He urged the government to be “generous” in creating more posts and filling the same so that the judge-to-population ratio is comparable to advanced democracies.
“This data shows how inadequate the increase in the sanctioned strength is. Unless the foundation is strong, the structure cannot be sustained. Please be generous in creating more posts and filling the same, so that our judge-to-population ratio is comparable to advanced democracies. As per sanctioned strength, we have just around 20 judges per 10 lakh population, which is alarming low,” said the CJI.
“Please remember, it is only the judicial process that is adversarial. Not the judges or their judgments. We are merely discharging our constitutionally assigned role. Judgments are meant for delivering justice and should be seen as such. Let us work together for fulfilling the Constitutional mandate,” the CJI said.
He also said that it is the harmonious and coordinated functioning among the three organs of the State that has preserved and strengthened the democratic foundations of this great nation over the last seven decades.
CJI Ramana said while discharging duties, we all must be mindful of the ‘Lakshman Rekha’ and the judiciary would never come in the way of governance if it is in accordance with the law.
He further began identifying a few contributing factors for docket explosion in the Indian scenario, adding that if a Tehsildar acts upon a grievance of a farmer regarding the land survey, or a ration card, the farmer would not think of approaching the court and if a municipal authority or a gram panchayat discharges its duties properly, the citizens need not look to courts.
CJI also said that if revenue authorities acquire land through due process of law, the courts would not be burdened by land disputes. Apparently, these cases account for 66 per cent of the pendency, he added.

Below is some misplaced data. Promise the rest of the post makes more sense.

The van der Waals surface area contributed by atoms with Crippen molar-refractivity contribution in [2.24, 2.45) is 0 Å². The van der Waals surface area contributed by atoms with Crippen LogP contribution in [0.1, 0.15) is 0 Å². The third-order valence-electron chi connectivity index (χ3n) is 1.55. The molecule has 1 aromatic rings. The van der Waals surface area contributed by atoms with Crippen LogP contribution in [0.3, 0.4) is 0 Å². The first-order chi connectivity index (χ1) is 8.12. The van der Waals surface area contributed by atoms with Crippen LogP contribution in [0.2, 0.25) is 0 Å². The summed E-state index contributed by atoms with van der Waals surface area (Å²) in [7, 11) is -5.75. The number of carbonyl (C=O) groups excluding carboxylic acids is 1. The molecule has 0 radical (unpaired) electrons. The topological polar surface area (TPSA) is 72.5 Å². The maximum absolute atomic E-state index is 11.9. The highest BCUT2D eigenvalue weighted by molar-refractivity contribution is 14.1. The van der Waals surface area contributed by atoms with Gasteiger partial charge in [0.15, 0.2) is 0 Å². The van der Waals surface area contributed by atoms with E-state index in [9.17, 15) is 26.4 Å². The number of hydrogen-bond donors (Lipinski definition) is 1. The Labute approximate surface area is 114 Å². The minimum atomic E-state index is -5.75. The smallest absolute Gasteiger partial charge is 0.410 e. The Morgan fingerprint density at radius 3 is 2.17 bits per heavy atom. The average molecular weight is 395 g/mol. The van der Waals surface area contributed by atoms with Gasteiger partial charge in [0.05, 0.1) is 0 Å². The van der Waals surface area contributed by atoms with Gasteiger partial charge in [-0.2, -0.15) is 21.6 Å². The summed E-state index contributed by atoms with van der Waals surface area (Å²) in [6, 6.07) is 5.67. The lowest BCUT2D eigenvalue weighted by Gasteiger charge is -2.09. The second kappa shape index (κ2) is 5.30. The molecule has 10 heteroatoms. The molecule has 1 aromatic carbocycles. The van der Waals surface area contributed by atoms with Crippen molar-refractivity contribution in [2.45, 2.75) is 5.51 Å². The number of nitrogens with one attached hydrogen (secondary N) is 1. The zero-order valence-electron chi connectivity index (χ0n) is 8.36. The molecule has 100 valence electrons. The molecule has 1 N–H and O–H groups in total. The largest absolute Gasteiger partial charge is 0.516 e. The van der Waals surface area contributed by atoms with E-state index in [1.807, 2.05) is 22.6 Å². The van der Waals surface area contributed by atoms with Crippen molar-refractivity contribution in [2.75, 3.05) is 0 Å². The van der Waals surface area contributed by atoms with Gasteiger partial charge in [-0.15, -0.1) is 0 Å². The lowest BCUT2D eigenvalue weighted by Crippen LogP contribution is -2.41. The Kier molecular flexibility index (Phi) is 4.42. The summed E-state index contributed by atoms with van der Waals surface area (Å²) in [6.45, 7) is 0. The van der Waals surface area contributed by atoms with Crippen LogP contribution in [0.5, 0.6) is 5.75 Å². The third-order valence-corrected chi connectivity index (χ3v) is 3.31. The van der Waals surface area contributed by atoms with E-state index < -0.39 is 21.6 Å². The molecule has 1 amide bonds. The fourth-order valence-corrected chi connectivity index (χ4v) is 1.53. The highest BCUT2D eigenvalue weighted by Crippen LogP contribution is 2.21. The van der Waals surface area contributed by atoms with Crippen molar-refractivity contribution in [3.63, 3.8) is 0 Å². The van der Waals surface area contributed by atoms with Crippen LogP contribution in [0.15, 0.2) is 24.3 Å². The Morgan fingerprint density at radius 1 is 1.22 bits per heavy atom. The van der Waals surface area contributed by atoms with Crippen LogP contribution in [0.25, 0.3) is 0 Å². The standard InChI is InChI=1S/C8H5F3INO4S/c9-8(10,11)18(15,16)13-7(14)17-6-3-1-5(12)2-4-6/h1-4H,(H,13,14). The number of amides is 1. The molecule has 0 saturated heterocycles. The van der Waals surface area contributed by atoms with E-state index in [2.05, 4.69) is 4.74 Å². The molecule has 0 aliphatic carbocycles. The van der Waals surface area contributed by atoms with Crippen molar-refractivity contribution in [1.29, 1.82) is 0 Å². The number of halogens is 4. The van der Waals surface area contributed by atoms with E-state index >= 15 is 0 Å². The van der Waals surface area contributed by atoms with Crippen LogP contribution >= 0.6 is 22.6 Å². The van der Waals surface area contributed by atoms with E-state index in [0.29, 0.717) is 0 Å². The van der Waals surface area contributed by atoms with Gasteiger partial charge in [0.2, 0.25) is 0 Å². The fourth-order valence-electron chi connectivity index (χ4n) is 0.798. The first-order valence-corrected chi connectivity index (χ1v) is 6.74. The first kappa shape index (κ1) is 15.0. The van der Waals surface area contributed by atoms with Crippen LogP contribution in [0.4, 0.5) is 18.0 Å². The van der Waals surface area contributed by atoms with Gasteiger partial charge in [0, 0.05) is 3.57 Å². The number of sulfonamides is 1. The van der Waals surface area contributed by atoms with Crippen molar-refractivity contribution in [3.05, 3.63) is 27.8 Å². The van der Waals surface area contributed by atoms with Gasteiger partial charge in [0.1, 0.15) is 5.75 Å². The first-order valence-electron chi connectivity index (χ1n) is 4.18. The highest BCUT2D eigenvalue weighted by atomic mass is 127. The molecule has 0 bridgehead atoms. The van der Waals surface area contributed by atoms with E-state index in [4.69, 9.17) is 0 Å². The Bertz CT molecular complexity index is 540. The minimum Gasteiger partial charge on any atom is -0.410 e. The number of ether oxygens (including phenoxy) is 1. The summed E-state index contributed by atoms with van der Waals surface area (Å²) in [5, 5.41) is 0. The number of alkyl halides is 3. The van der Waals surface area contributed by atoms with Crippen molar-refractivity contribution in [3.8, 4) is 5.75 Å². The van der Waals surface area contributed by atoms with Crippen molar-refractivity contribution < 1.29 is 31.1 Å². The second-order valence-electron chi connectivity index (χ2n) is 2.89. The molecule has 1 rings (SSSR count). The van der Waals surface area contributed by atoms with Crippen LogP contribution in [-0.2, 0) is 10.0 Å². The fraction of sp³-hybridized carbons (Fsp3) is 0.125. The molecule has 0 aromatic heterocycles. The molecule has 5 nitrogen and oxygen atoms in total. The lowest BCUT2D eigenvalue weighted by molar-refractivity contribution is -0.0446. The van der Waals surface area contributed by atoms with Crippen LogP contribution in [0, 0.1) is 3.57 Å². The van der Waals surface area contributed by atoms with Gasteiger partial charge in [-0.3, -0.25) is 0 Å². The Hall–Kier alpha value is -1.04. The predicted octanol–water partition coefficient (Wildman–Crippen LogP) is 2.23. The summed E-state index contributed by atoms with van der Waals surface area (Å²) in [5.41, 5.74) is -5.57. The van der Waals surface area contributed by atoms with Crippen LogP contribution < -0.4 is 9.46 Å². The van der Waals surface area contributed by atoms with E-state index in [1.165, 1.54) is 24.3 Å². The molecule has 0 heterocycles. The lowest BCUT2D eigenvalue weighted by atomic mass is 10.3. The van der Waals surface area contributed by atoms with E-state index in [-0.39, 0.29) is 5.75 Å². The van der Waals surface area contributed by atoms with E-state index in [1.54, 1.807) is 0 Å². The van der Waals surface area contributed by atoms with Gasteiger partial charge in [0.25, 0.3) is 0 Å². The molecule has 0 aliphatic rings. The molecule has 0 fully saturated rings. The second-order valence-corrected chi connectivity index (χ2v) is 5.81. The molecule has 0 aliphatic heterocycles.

“It is beyond my understanding as to why Intra and interdepartmental disputes of the government or fights between PSUs and the government end up in courts. If service laws are applied fairly in matters of seniority, pension and so on, no employee will be compelled to go to court. It is a well-acknowledged fact that the governments are the biggest litigants accounting for nearly 50 per cent of the cases,” CJI further said.
Justice Ramana said that abiding by the law and the constitution is the key to good governance, however, this is often ignored, and opinions of legal departments are not sought in the rush to implement executive decisions.
The decisions of courts are not implemented by governments for years together, said the CJI, adding that the resultant contempt petitions are a new category of a burden on the Courts, which is a direct result of the defiance by the governments.
“Deliberate inactions by the governments, despite judicial pronouncements, are not good for the health of democracy,” said the CJI.
He stressed that these are avoidable burdens on the judicial system.
“On various occasions, I have elaborated on the complexities involved in this issue. I am aware that, there are certain concerns with the judicial system also, with regard to timely delivery of justice and pendency. Pendency is often blamed on the judiciary. Due to the paucity of time, I cannot explain the same in detail. But a keen look at the websites of the courts will give you an idea about the huge workload on judges. The number of cases filed and disposed on each day is unimaginable,” said CJI.
The rising number of frivolous litigations is an area of concern, he added.
CJI said, “For example, the well-meaning concept of public interest litigation is at times turning into personal interest litigation. No doubt, PIL has served a lot of public interest. However, it is sometimes being misused to stall projects or pressurize public authorities. These days, PIL has become a tool for those who want to settle political scores or corporate rivalry. Realizing the potential for misuse, Courts are now highly cautious in entertaining the same.”
“This conference is an occasion for us to introspect and contemplate solutions. I have been a strong proponent of the “Indianization of the Justice Delivery System”, he added.